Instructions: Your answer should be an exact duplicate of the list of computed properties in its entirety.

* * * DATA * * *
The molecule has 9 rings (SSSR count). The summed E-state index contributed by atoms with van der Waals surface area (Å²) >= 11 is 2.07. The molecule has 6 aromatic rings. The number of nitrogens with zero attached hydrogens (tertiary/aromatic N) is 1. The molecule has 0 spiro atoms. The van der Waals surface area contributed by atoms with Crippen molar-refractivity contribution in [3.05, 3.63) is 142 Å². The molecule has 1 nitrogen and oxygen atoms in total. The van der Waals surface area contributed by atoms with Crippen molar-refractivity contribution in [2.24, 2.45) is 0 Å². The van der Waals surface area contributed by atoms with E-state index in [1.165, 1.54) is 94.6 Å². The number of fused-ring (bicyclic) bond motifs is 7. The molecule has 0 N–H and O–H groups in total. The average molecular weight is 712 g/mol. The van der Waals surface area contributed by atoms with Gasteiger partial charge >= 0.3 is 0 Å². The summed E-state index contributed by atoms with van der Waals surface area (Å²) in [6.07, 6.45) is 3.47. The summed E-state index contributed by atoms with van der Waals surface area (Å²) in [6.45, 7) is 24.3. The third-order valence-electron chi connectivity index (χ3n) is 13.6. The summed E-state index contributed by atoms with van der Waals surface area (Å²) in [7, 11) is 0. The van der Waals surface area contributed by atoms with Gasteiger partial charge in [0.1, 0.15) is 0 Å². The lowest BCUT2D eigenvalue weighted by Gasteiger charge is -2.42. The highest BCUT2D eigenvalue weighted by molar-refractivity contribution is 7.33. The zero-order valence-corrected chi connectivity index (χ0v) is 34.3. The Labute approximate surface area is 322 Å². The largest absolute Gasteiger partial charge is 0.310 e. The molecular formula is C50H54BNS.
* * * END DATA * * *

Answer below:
The molecule has 9 rings (SSSR count). The summed E-state index contributed by atoms with van der Waals surface area (Å²) >= 11 is 2.07. The molecule has 6 aromatic rings. The number of nitrogens with zero attached hydrogens (tertiary/aromatic N) is 1. The molecule has 0 spiro atoms. The van der Waals surface area contributed by atoms with Crippen molar-refractivity contribution in [3.05, 3.63) is 142 Å². The molecule has 1 nitrogen and oxygen atoms in total. The van der Waals surface area contributed by atoms with Crippen molar-refractivity contribution in [2.24, 2.45) is 0 Å². The van der Waals surface area contributed by atoms with E-state index in [1.165, 1.54) is 94.6 Å². The number of fused-ring (bicyclic) bond motifs is 7. The molecule has 0 N–H and O–H groups in total. The average molecular weight is 712 g/mol. The van der Waals surface area contributed by atoms with Gasteiger partial charge >= 0.3 is 0 Å². The summed E-state index contributed by atoms with van der Waals surface area (Å²) in [6.07, 6.45) is 3.47. The summed E-state index contributed by atoms with van der Waals surface area (Å²) in [6.45, 7) is 24.3. The third-order valence-electron chi connectivity index (χ3n) is 13.6. The summed E-state index contributed by atoms with van der Waals surface area (Å²) in [7, 11) is 0. The van der Waals surface area contributed by atoms with Gasteiger partial charge in [0.1, 0.15) is 0 Å². The lowest BCUT2D eigenvalue weighted by Gasteiger charge is -2.42. The highest BCUT2D eigenvalue weighted by molar-refractivity contribution is 7.33. The zero-order valence-corrected chi connectivity index (χ0v) is 34.3. The Labute approximate surface area is 322 Å². The largest absolute Gasteiger partial charge is 0.310 e. The molecular formula is C50H54BNS.